With Luke’s death, I felt hurt more than anything because he was alone. I know Rey and Leia felt his passing, but I still wish he hadn’t been alone on that island. The fading away a la Obi-Wan and Yoda just makes me hope he’ll annoy Rey in spirit form in the final film. Otherwise, really, what is the point of him dying that way?

Mer: I’m mostly echoing Sarah here. Of course I like Luke. Who doesn’t like Luke? But I had no expectations for him. I suppose, on reflection, I would have liked to have seen him spend a bit more time really owning his role as teacher, mentor, and overall powerful Jedi Master. But I also think his storyline paves the way for the new generation, and that’s a necessary vehicle right now.

Whatever one feels about Luke’s portrayal, Mark Hamill is just so wonderful, both as an actor and as a person. I do think the kookiness and quirkiness the man has developed over the years came across a bit in the movie, in a way that made Luke a bit more different from his original self than even the storyline dictated. If that makes any sense.

I don’t believe he’s gone-gone. I think we’ll see him again, perhaps briefly, but in some way.

Ship-wise, Star Wars has given us Han/Leia and nothing more of note. This movie introduces the possibility of a few ships. What did you see, and of the possibilities you saw, which one are you most intrigued by? Is there anything you actively ship?

Shana: Let’s just get this out of the way now: That whole bit with Rey and Kylo — especially the whole, “you are not alone” thing — made me absolutely want to gag. If those two wind up together, Star Wars is canceled. If Reylo happens, I will burn some shit down.

Aside from that, The Last Jedi had some great Finn/Rey references thrown in throughout the story, but by the time they were ready to reunite, there was that weird thing between Finn and Rose? I don’t know (or care) about anyone else, but that just came out of nowhere for me. Are we going to do the love triangle thing going forward? We’d better not.

I thought, after The Force Awakens, that I was going to be ride or die for Finn and Rey.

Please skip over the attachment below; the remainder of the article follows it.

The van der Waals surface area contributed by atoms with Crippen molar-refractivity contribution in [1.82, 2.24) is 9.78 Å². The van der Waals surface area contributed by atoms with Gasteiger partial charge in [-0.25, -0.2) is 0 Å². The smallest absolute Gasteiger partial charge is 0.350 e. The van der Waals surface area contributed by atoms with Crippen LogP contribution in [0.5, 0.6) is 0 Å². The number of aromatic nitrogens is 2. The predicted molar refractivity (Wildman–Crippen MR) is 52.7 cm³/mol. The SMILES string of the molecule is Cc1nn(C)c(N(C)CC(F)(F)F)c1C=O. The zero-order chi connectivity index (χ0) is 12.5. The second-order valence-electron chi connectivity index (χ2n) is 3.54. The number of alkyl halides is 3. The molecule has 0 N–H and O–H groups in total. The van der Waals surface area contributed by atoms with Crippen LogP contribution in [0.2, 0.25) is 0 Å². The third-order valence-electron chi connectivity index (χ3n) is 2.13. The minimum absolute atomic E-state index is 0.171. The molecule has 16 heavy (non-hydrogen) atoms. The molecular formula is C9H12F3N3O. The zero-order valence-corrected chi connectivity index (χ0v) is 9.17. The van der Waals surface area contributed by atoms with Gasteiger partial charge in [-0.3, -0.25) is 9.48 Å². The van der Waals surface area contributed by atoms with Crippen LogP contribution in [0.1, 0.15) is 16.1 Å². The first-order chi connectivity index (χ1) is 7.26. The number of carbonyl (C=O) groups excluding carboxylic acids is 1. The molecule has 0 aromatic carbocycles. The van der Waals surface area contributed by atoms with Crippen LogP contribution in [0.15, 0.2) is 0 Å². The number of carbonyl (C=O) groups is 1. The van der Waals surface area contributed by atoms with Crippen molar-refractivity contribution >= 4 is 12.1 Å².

After whatever I just watched, though? I guess the dudebros just couldn’t handle the white heroine winding up with the black hero, so someone had to do a quick and dirty rewrite — emphasis on dirty because it was so out of left field and the original ship hints were not completely erased. It’s ok, dudebros! We’ll try for something else!

So, I think I’ll just ship Kylo Ren and a death far worse than his grandpappy’s from now on. I’ll probably get let down there, too, though because I never seem to be able to have nice things.

Lizzie: I’m going to both agree and disagree with Shana — shocker. On the part we agree: Reylo. I felt the movie maybe, perhaps, threw it out as a possibility; but I don’t think that’s their endgame ship, and I don’t really like it, despite the chemistry. As of right now, it reads too much as if Rey was a prize Kylo could “win” for his redemption, and his whole line about how he was the only one that cared about her? Just no.

We’ll also agree on the fact that I thought Finn/Rey was coming, though that was more common sense than any sense that they had any particular “wow” chemistry or any actual desire for them to happen. I don’t think the writers went away from it because of the dudebros, so on that we disagree. I don’t think the dudebros like the latinx character any better than the black guy, anyway. I think the writers just had a sense that Finn/Rey wasn’t going to be this epic thing, so they course-corrected. And I’m glad they did.

I really, really enjoyed Finn/Rose, maybe because I enjoyed Rose a lot? She was a breath of fresh air. I will also admit that the idea of Rey/Poe, which I thought was HEAVILY hinted at the end, intrigues me more than I expected it to. So, all in all, I feel better about where this is going, ship-wise, than I felt before The Last Jedi.